Most offers are contingent on inspections. Include this information clearly on the offer. Federal law gives all buyers 10 days in which to inspect for lead paint unless this is waived in writing. You may want to have an appraisal, have the home physically inspected and have the home’s roof inspected. Some states require a termite inspection.
Other contingencies may include selling your current home or obtaining a loan. Include anything that might prevent you from following through with your offer in the contingency section. Keep in mind that sellers may not accept offers with too many contingencies, particularly if they have offers on the table with fewer contingencies, so include only the necessary items.
The contingency should include a statement that the seller will give the buyer and his or her inspectors access to the property for this purpose. You may also want to state that you will not call in government inspectors because the seller may not want them on the property for fear of citations for zoning infractions.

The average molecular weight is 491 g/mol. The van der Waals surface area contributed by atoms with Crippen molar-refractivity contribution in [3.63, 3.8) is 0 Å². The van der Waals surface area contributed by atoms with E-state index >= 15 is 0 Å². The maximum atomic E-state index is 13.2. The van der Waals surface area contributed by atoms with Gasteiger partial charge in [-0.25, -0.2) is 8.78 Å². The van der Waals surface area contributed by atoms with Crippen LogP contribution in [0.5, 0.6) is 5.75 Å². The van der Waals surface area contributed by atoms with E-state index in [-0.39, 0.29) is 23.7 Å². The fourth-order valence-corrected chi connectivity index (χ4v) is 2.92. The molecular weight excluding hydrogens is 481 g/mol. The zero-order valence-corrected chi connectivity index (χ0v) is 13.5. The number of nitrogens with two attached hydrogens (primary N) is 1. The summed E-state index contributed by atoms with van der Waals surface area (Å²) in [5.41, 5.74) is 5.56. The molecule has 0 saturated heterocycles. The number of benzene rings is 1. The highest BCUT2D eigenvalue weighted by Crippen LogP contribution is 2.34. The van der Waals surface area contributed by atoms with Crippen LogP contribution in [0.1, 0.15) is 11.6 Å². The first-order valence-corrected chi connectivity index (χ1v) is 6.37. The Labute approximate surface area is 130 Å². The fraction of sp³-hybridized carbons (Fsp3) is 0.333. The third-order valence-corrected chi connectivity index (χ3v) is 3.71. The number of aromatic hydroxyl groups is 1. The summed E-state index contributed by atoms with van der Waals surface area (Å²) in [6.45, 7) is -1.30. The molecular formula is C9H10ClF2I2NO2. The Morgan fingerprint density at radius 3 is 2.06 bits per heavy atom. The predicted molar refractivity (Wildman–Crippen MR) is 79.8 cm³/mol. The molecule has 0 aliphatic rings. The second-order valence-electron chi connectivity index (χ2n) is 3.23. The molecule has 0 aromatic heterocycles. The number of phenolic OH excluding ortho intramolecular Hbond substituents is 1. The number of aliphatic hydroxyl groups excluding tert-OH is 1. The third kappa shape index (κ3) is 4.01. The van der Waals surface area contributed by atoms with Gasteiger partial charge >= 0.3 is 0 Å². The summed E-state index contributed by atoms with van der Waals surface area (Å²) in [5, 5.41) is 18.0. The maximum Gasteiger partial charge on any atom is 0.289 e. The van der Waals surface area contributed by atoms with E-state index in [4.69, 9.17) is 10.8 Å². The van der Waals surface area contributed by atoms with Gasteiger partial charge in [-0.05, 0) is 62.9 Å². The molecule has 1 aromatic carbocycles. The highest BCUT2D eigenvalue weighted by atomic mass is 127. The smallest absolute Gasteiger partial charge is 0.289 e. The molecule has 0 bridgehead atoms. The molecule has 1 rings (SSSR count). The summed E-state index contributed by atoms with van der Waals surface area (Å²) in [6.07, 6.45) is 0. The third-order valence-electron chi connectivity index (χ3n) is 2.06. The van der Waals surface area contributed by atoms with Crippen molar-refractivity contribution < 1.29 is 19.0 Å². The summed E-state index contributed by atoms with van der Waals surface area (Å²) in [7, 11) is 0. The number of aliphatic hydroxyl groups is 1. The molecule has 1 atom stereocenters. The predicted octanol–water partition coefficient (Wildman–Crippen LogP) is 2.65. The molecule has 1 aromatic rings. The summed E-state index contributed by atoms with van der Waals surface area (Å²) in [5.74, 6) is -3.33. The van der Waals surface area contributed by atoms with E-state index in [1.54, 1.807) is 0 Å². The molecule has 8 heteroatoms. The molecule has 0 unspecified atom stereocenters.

The contingency section should state that the buyer has the right to conduct these inspections and request that the seller make repairs of any defects found as a result. It should then state that the buyer has the chance to back out of the contract if the seller refuses to repair the problems found during inspection.
Some inspections are considered the seller's responsibility; others are considered the buyer's responsibility and this varies from state to state. The offer should clearly outline who is going to pay for the inspection and state how much of the repair cost the seller’s responsibility is. Often this is stated as a percent of the sale price such as three percent of the purchase price. Any expense above that is the responsibly of the buyer.